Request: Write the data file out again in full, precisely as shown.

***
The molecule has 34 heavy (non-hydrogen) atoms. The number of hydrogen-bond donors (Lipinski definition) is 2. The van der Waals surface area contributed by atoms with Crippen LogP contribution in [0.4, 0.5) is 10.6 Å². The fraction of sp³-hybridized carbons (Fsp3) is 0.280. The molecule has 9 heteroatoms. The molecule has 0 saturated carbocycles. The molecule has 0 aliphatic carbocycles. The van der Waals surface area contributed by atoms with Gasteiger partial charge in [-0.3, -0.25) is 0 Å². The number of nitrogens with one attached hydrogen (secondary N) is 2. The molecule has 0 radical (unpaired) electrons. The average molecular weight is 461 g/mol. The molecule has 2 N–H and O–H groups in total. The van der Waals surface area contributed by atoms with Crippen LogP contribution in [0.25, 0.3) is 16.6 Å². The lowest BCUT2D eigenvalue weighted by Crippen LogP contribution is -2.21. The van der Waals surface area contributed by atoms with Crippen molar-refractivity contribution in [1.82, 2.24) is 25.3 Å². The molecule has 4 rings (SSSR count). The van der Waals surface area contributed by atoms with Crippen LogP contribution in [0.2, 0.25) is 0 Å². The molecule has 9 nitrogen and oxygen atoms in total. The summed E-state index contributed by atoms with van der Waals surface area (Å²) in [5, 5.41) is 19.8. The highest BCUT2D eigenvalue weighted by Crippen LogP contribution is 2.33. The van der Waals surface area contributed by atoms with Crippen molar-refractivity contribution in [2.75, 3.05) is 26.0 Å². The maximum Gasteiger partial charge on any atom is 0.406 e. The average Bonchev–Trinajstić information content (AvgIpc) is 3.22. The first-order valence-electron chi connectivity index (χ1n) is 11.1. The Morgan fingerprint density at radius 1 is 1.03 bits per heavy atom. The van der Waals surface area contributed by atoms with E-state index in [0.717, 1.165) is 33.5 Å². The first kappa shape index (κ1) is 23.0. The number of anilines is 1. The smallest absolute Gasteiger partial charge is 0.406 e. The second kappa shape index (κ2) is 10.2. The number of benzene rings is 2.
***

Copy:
The molecule has 34 heavy (non-hydrogen) atoms. The number of hydrogen-bond donors (Lipinski definition) is 2. The van der Waals surface area contributed by atoms with Crippen LogP contribution in [0.4, 0.5) is 10.6 Å². The fraction of sp³-hybridized carbons (Fsp3) is 0.280. The molecule has 9 heteroatoms. The molecule has 0 saturated carbocycles. The molecule has 0 aliphatic carbocycles. The van der Waals surface area contributed by atoms with Gasteiger partial charge in [-0.3, -0.25) is 0 Å². The number of nitrogens with one attached hydrogen (secondary N) is 2. The molecule has 0 radical (unpaired) electrons. The average molecular weight is 461 g/mol. The molecule has 2 N–H and O–H groups in total. The van der Waals surface area contributed by atoms with Crippen LogP contribution in [0.25, 0.3) is 16.6 Å². The lowest BCUT2D eigenvalue weighted by Crippen LogP contribution is -2.21. The van der Waals surface area contributed by atoms with Crippen molar-refractivity contribution in [1.82, 2.24) is 25.3 Å². The molecule has 4 rings (SSSR count). The van der Waals surface area contributed by atoms with Crippen LogP contribution in [0.2, 0.25) is 0 Å². The molecule has 9 nitrogen and oxygen atoms in total. The summed E-state index contributed by atoms with van der Waals surface area (Å²) in [5, 5.41) is 19.8. The highest BCUT2D eigenvalue weighted by Crippen LogP contribution is 2.33. The van der Waals surface area contributed by atoms with Crippen molar-refractivity contribution in [2.75, 3.05) is 26.0 Å². The maximum Gasteiger partial charge on any atom is 0.406 e. The average Bonchev–Trinajstić information content (AvgIpc) is 3.22. The first-order valence-electron chi connectivity index (χ1n) is 11.1. The Morgan fingerprint density at radius 1 is 1.03 bits per heavy atom. The van der Waals surface area contributed by atoms with E-state index in [0.717, 1.165) is 33.5 Å². The first kappa shape index (κ1) is 23.0. The number of anilines is 1. The smallest absolute Gasteiger partial charge is 0.406 e. The second kappa shape index (κ2) is 10.2. The number of benzene rings is 2.